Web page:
Who are your heroes or sheroes?

10:16 - It's the women in my life – my sisters, my mother, just the friends that I've made through EOP and through Marquette. We're still super close till this day, and we talk all the time. I mean, my sisters are absolutely amazing. They are mothers. They work. They have their own kind of accomplishments. And I always look to them no matter what for advice for kind of just needing to figure something out or just to look.

What role has vulnerability played in how your story has unfolded?

11:53 - Being vulnerable comes with the territory, honestly. If you are not vulnerable constantly in every decision you make, especially being first generation, being Arab, being Muslim, just not knowing what you're doing or where you're going, I make fun of myself all the time. And I say I'm in a constant state of imposter syndrome.

What role have your sisters, in terms of women of color, played in helping you navigate that vulnerability and rise to whatever challenges they've presented?

13:12 - There's that level of trust and that level of loyalty where I'm like, "I know I can be vulnerable with you and tell you what's going on in my heart or in my head, and there's no judgments. You're going to be there for me and you're going to help me throughout whatever struggle I'm going through, without kind of looking the other way, always having my back."

Practicing vulnerability in a safe space, has it made it easier for you to be vulnerable outside of those kinds of spaces?

13:40 - Yes and no. It's still difficult. It's easier to be vulnerable with the people that are closest to you. Growing up the way you do, you have hard experiences. Living under occupation and just kind of like sharing some traumatic experiences and just trying to navigate the world, you share a certain bond. But it also gives you a little bit of a harder shell.

What role has or what impact has Marquette had on who you are, where you're going, where you've been?

15:14 - It made me a stronger person because obviously most of the people that go to Marquette do not look like me. But it helped shape me into kind of the strong, kind of independent person that I am.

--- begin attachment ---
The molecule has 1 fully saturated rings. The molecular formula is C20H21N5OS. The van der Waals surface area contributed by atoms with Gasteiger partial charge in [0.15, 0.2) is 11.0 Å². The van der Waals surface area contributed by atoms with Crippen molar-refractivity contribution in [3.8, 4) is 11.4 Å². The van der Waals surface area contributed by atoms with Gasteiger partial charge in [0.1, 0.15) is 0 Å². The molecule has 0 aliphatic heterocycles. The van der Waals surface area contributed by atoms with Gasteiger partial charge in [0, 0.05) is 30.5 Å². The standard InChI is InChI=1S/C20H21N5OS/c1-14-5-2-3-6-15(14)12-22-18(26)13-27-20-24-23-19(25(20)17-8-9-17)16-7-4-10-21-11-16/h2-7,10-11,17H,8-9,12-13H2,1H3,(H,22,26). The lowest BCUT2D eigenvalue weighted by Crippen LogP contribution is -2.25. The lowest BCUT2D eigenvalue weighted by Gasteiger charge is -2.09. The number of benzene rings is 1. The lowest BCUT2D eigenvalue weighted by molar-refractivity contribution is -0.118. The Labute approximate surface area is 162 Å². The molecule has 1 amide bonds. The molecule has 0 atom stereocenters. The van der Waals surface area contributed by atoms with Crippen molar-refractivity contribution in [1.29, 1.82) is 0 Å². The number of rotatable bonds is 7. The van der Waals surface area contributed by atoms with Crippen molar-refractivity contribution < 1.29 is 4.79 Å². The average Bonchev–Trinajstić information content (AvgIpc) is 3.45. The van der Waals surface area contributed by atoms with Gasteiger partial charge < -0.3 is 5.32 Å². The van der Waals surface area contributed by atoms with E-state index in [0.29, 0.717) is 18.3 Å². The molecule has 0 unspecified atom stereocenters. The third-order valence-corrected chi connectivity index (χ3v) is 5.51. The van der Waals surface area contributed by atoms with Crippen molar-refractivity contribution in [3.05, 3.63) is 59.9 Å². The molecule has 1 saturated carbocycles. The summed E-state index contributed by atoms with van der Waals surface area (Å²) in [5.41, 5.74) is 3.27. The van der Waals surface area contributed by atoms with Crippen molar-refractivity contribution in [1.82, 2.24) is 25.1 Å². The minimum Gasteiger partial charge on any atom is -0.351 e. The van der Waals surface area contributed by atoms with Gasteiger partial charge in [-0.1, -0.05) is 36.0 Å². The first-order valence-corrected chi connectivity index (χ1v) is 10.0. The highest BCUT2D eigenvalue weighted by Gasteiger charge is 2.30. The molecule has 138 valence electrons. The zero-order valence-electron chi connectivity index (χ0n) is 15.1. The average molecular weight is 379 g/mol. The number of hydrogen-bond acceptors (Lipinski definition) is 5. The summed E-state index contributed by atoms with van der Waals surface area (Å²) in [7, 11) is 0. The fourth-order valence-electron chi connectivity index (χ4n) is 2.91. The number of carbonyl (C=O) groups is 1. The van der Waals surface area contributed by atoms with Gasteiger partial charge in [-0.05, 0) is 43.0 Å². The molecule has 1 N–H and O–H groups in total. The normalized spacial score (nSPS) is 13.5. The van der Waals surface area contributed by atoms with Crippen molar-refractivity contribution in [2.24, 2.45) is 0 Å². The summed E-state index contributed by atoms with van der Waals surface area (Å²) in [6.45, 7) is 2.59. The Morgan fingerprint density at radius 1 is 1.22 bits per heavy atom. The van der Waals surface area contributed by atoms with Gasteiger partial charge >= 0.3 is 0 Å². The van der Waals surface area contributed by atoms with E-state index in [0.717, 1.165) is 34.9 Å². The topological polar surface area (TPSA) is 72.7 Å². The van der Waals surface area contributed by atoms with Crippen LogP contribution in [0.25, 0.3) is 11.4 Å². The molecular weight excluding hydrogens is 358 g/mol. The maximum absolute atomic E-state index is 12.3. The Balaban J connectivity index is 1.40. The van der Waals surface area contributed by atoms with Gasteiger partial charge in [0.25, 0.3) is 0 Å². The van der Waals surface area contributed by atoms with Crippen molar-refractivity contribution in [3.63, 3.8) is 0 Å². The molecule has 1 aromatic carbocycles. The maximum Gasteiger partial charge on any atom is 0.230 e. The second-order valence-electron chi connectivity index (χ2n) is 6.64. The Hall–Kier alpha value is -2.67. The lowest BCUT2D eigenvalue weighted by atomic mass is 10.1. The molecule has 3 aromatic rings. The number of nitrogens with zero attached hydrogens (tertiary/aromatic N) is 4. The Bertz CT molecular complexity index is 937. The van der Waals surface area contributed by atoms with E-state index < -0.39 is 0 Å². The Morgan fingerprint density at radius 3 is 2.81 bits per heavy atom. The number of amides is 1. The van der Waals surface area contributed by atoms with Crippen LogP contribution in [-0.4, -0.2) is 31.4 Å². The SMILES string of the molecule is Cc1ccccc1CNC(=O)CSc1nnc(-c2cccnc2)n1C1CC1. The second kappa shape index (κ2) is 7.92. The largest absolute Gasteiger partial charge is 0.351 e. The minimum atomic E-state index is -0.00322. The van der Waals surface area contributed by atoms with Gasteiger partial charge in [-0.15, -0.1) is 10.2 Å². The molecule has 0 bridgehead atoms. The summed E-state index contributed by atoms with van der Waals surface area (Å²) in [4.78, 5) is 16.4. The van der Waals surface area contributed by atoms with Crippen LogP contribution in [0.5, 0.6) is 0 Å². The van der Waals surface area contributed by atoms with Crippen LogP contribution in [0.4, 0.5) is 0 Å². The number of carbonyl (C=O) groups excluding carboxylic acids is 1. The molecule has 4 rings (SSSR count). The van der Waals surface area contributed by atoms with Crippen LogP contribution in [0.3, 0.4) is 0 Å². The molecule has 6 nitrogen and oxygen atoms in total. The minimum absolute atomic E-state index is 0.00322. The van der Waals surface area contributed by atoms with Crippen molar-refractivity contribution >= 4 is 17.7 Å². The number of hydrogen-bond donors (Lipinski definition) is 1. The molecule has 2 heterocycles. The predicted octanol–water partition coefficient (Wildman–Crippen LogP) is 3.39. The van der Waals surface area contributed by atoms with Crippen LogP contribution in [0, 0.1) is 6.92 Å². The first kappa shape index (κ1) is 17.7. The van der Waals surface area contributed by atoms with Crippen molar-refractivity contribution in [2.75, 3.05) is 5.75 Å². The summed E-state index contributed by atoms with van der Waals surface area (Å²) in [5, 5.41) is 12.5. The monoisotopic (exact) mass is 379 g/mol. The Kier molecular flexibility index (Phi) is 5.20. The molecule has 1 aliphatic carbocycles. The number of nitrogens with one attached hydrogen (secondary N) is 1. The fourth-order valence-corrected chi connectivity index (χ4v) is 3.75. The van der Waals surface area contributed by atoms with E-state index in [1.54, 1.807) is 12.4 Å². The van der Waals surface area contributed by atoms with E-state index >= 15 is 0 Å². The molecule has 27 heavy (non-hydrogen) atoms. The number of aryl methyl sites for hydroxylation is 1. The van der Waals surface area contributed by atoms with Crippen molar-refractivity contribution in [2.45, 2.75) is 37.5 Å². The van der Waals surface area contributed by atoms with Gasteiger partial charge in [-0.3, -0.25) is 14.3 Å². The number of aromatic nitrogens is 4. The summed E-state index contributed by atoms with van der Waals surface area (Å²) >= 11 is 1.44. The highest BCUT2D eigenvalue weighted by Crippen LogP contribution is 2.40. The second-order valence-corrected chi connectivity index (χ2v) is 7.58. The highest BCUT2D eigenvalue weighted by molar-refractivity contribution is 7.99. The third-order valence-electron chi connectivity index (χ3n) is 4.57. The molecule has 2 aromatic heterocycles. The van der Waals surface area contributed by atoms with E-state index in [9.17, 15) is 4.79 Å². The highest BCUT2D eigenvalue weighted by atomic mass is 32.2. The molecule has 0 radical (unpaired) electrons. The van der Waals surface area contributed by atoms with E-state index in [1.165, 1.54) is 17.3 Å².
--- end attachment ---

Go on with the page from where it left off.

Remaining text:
What impact do you hope to have on women of color? Those who are coming behind you, those who are walking with you, those who may have trod that path ahead of you.

17:41 - Women of color who have my back and who are there to help me and support me, I'm hopeful. I want to be that person for others. I want to be able to empower other people, or they know that they could reach out to other people who would be able to help them because not everybody is as blessed. I just want other women of color to be empowered.

What are your hopes for the future, your future, the future of Marquette and just the future in general for our world?

19:52 - I don't want my daughters to have to shrink back or feel, not ashamed, but like feel different. "Oh, I'm wearing a scarf. There's no one else in my entire kind of cohort, who wears a scarf," and feel uncomfortable with that. They should love their faith, love God, and love who they are, no matter where they're at, and just feel comfortable in their own skin. The sky's the limit for my daughters and for everybody else, for all future generations.

What would you like the community, and when I say community, it could be Marquette's community or community that you identify with, to know about you and your journey?

21:14 - Vulnerability is difficult, but I like to be vulnerable. I like to talk to people and I always strive to be the best version of myself. And I hope I can embody that. I hope I can make my family proud, my friends proud, Marquette proud, too. Because Marquette made me who I am today.

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The Our Roots Say That We're Sisters Podcast series was recorded and produced by Podcast Town (